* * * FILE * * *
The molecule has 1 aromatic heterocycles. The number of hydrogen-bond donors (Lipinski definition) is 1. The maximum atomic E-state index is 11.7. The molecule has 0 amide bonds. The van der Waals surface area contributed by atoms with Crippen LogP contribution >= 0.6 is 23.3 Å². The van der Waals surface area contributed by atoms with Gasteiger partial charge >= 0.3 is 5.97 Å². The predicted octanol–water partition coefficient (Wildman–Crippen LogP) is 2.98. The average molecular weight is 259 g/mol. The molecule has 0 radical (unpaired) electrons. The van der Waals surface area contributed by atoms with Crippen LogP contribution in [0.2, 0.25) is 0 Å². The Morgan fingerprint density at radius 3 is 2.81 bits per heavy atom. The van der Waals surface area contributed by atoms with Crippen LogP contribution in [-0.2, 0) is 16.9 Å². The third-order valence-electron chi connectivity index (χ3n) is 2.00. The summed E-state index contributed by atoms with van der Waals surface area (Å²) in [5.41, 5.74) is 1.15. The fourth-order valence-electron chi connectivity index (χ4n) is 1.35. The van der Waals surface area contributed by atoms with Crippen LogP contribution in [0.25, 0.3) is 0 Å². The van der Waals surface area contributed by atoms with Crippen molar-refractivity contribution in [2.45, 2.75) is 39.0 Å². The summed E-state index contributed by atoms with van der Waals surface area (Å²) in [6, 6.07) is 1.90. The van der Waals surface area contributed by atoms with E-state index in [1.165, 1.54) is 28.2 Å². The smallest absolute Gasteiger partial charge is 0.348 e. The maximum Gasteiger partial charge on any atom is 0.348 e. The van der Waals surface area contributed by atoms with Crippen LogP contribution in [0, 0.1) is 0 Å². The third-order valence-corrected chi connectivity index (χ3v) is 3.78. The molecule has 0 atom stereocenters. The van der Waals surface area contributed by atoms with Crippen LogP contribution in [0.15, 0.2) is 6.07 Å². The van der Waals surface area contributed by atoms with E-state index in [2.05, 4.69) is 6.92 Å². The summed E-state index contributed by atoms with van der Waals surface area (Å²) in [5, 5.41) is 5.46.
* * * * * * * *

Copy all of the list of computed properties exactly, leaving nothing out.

The molecule has 1 aromatic heterocycles. The number of hydrogen-bond donors (Lipinski definition) is 1. The maximum atomic E-state index is 11.7. The molecule has 0 amide bonds. The van der Waals surface area contributed by atoms with Crippen LogP contribution >= 0.6 is 23.3 Å². The van der Waals surface area contributed by atoms with Gasteiger partial charge >= 0.3 is 5.97 Å². The predicted octanol–water partition coefficient (Wildman–Crippen LogP) is 2.98. The average molecular weight is 259 g/mol. The molecule has 0 radical (unpaired) electrons. The van der Waals surface area contributed by atoms with Crippen LogP contribution in [0.2, 0.25) is 0 Å². The Morgan fingerprint density at radius 3 is 2.81 bits per heavy atom. The van der Waals surface area contributed by atoms with Crippen LogP contribution in [-0.2, 0) is 16.9 Å². The third-order valence-electron chi connectivity index (χ3n) is 2.00. The summed E-state index contributed by atoms with van der Waals surface area (Å²) in [5.41, 5.74) is 1.15. The fourth-order valence-electron chi connectivity index (χ4n) is 1.35. The van der Waals surface area contributed by atoms with Crippen LogP contribution in [0.25, 0.3) is 0 Å². The van der Waals surface area contributed by atoms with Crippen molar-refractivity contribution in [2.45, 2.75) is 39.0 Å². The summed E-state index contributed by atoms with van der Waals surface area (Å²) in [6, 6.07) is 1.90. The van der Waals surface area contributed by atoms with E-state index in [1.165, 1.54) is 28.2 Å². The smallest absolute Gasteiger partial charge is 0.348 e. The maximum Gasteiger partial charge on any atom is 0.348 e. The van der Waals surface area contributed by atoms with Crippen LogP contribution in [0, 0.1) is 0 Å². The third-order valence-corrected chi connectivity index (χ3v) is 3.78. The molecule has 0 atom stereocenters. The van der Waals surface area contributed by atoms with Crippen LogP contribution in [0.15, 0.2) is 6.07 Å². The van der Waals surface area contributed by atoms with E-state index in [2.05, 4.69) is 6.92 Å². The summed E-state index contributed by atoms with van der Waals surface area (Å²) in [5, 5.41) is 5.46.